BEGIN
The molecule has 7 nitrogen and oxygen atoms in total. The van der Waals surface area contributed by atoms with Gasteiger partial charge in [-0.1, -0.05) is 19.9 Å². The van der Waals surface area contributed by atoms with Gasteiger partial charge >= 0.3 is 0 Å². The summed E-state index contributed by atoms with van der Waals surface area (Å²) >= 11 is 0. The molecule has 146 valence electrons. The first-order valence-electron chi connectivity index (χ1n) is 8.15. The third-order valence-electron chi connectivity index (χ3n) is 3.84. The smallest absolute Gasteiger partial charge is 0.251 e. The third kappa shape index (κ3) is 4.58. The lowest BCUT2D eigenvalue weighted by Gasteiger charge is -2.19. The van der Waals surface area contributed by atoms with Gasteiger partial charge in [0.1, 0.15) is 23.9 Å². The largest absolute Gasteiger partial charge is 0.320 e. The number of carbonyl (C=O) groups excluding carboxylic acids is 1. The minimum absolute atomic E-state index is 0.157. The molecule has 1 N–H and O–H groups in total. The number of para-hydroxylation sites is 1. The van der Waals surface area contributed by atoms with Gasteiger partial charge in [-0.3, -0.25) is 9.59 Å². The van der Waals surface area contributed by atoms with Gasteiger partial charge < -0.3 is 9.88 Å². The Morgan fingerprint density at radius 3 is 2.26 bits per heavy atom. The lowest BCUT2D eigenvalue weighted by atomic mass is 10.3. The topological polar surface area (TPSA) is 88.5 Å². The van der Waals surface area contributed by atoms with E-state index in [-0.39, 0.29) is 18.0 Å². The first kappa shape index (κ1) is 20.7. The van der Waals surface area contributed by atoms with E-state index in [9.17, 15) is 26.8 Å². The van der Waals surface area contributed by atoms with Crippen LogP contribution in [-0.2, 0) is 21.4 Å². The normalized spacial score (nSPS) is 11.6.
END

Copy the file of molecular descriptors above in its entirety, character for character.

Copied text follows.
The molecule has 7 nitrogen and oxygen atoms in total. The van der Waals surface area contributed by atoms with Gasteiger partial charge in [-0.1, -0.05) is 19.9 Å². The van der Waals surface area contributed by atoms with Gasteiger partial charge >= 0.3 is 0 Å². The summed E-state index contributed by atoms with van der Waals surface area (Å²) >= 11 is 0. The molecule has 146 valence electrons. The first-order valence-electron chi connectivity index (χ1n) is 8.15. The third-order valence-electron chi connectivity index (χ3n) is 3.84. The smallest absolute Gasteiger partial charge is 0.251 e. The third kappa shape index (κ3) is 4.58. The lowest BCUT2D eigenvalue weighted by Gasteiger charge is -2.19. The van der Waals surface area contributed by atoms with Gasteiger partial charge in [0.1, 0.15) is 23.9 Å². The largest absolute Gasteiger partial charge is 0.320 e. The number of carbonyl (C=O) groups excluding carboxylic acids is 1. The minimum absolute atomic E-state index is 0.157. The molecule has 1 N–H and O–H groups in total. The number of para-hydroxylation sites is 1. The van der Waals surface area contributed by atoms with Gasteiger partial charge in [-0.3, -0.25) is 9.59 Å². The van der Waals surface area contributed by atoms with Gasteiger partial charge < -0.3 is 9.88 Å². The Morgan fingerprint density at radius 3 is 2.26 bits per heavy atom. The lowest BCUT2D eigenvalue weighted by atomic mass is 10.3. The topological polar surface area (TPSA) is 88.5 Å². The van der Waals surface area contributed by atoms with E-state index in [-0.39, 0.29) is 18.0 Å². The first kappa shape index (κ1) is 20.7. The van der Waals surface area contributed by atoms with E-state index in [9.17, 15) is 26.8 Å². The van der Waals surface area contributed by atoms with Crippen LogP contribution in [-0.2, 0) is 21.4 Å². The normalized spacial score (nSPS) is 11.6.